French oil and gas company Total will not continue its obligations in connection with Phase 11 of the South Pars project and is currently working with U.S. and French authorities to explore the possibility of withdrawing from the project, the company’s statement says. In addition, Total confirms that leaving the project will not affect the target of 5% annual average production growth in the period from 2016 to 2022, Interfax reported. On May 8, U.S. President Donald Trump announced that Washington is withdrawing from the Iran nuclear deal that was reached in 2015 by six international powers (Russia, the United States, Britain, China, France, and Germany). As a result, the United States is restoring all of its sanctions against Iran, including secondary ones that have to do with other countries that do business with Iran, noted PRIME. “As a result, as mentioned earlier, Total will not be able to continue participating in the South Pars 11 project and will be forced to cease all activities on the project until November 4, unless it receives special permission from the U.S. authorities and the support of French and European authorities. This permission must include protection of the company against any secondary sanctions under U.S. law,” Total stated.
Germany does not see any simple opportunities to protect its businesses from the new sanctions which Washington may place on Iran in the next three months, German Foreign Minister Heiko Maas told Bild in an interview. “I don’t see a simple solution for protecting our companies from all risks related to sanctions in the US,” Maas observed. He added that the European Union, whose companies have made a large number of deals with Iran following the lifting of the sanction regime in 2016, intends to pressurize Tehran to negotiate with the US. “We want to force Iran to adhere to the conditions of the nuclear agreement. At the end of the day, Iran is prepared to talk,” he added. Washington is already starting to put pressure on European businesses to restrict Iranian contacts. Last week US Ambassador to Berlin Richard Grenell openly demanded that German companies end their presence in the Iranian market.
Author : Markus Becker, Matthias Gebauer, Der Spiegel. Instead of the conventional partner systems adopted within the alliance, Turkey wants to install a missile shield, developed by Russia. The supply of Russian anti-aircraft missile systems S-400 to Turkey is a real provocation for NATO. Instead of the conventional partner systems adopted within the alliance, Turkey wants to install a missile shield, developed by an increasingly aggressive rival, Russia. Within NATO, resistance is mounting. The Russian system is allegedly not only incompatible with NATO’s technical systems. The alliance fears that with the help of the S-400, Moscow will be able to find the strengths and weaknesses of the fifth-generation F-35 American fighter. Turkey intends to purchase more than a hundred F-35 fighters for its own air force. It is a billion-dollar deal. However, it is the S-400 system that is considered potentially the most dangerous enemy of the multifunctional fighter, which in the next few years should become the basis of the US Air Force and other countries. Accordingly, NATO is alarmed too. One NATO diplomat said that even if the deal with the S-400 is delayed, we must think about the reaction right now. Publicly voiced fears are still mild. The purchase of the S-400 planned by Turkey means “a lot of trouble,” US Secretary of Defense James Mattis said in Congress. NATO Secretary General Jens Stoltenberg stressed at a meeting of the foreign ministers of NATO member countries that these were only statements about the purchase, but there was no actual treaty. nternal analysis is more specific. To put it simply, NATO servicemen are cautious about the deliveries of Russian S-400 air defense systems, since, in their opinion, the complexes can become a sort of “Moscow eye” in NATO territory. When using these systems, Turks will depend on Russian aid for several years, and the data obtained during this time can leak into Moscow. In addition, internal sources suggest that with the help of complex software S-400, Russia will be able to collect all the data on the F-35. Extensive C-400 radar readings can be very useful for studying the weaknesses of F-35 fighters. Air Force experts warn that in this way Russia will be able to study and evaluate the fighters flying through Turkey. Washington does not like the fact that Moscow will be able to closely study the US super-jets, developed for billions of dollars.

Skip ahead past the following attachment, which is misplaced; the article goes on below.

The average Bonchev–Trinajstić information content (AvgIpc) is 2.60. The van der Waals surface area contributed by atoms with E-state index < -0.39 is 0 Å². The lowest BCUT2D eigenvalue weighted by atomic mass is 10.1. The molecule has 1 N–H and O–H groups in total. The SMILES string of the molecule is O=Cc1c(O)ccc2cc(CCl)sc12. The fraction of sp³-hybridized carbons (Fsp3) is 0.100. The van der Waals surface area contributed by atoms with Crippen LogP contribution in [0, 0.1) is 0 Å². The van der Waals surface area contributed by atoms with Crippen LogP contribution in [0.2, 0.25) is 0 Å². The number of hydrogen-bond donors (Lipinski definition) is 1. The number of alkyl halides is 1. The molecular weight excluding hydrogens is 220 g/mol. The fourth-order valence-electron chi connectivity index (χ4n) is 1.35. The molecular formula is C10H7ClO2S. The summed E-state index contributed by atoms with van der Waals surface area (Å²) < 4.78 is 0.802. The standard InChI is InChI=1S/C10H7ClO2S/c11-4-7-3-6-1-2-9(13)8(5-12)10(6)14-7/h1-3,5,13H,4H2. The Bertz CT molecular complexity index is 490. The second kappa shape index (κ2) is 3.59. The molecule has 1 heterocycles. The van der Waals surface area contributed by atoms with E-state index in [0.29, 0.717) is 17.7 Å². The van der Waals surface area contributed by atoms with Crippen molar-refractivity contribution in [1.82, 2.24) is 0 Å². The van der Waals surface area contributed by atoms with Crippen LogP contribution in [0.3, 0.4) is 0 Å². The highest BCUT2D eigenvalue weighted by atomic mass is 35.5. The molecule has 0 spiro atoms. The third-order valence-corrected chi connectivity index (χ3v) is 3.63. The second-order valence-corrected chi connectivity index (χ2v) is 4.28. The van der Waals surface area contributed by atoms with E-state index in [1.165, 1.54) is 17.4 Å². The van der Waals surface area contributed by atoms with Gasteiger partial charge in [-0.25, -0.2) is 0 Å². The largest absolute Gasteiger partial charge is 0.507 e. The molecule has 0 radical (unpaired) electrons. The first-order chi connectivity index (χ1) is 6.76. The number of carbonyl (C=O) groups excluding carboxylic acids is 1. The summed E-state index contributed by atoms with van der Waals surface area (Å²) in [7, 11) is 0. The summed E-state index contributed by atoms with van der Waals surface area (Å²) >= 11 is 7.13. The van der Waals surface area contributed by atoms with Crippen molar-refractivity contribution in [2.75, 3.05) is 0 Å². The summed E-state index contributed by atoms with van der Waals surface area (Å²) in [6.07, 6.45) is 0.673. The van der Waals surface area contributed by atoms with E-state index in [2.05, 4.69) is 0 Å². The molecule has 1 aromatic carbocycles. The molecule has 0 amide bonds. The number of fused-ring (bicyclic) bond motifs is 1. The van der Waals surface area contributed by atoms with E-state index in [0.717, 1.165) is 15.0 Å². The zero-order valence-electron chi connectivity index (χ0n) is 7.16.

A protest in the southern Iranian city of Kazerun reportedly turned deadly Wednesday when Iranian regime security forces opened fire against a large protest against a plan to change the city into two sections.
The Wednesday night clashes between security forces and demonstrators protesting a plan to divide parts of the Kazeroon County in Fars Province, southern Iran, has left at least one dead and six wounded.
Iran’s semi-official Fars news agency is reporting that a violent protest in the southwest city of Kazerron has left at least one person dead and six others injured.
For weeks, residents of Kazeroon (also spelled Kazerun, Kazeroun) have been protesting against plans to change the city’s boundaries – a move they say is designed to benefit a member of parliament who comes from the area.
Six other protesters reportedly wounded in the latest demonstration over government decision to divide region’s administration
A violent protest in the city of Kazeroon in southwestern Iran has left at least one person dead and six others injured, Iran’s semiofficial Fars news agency reports.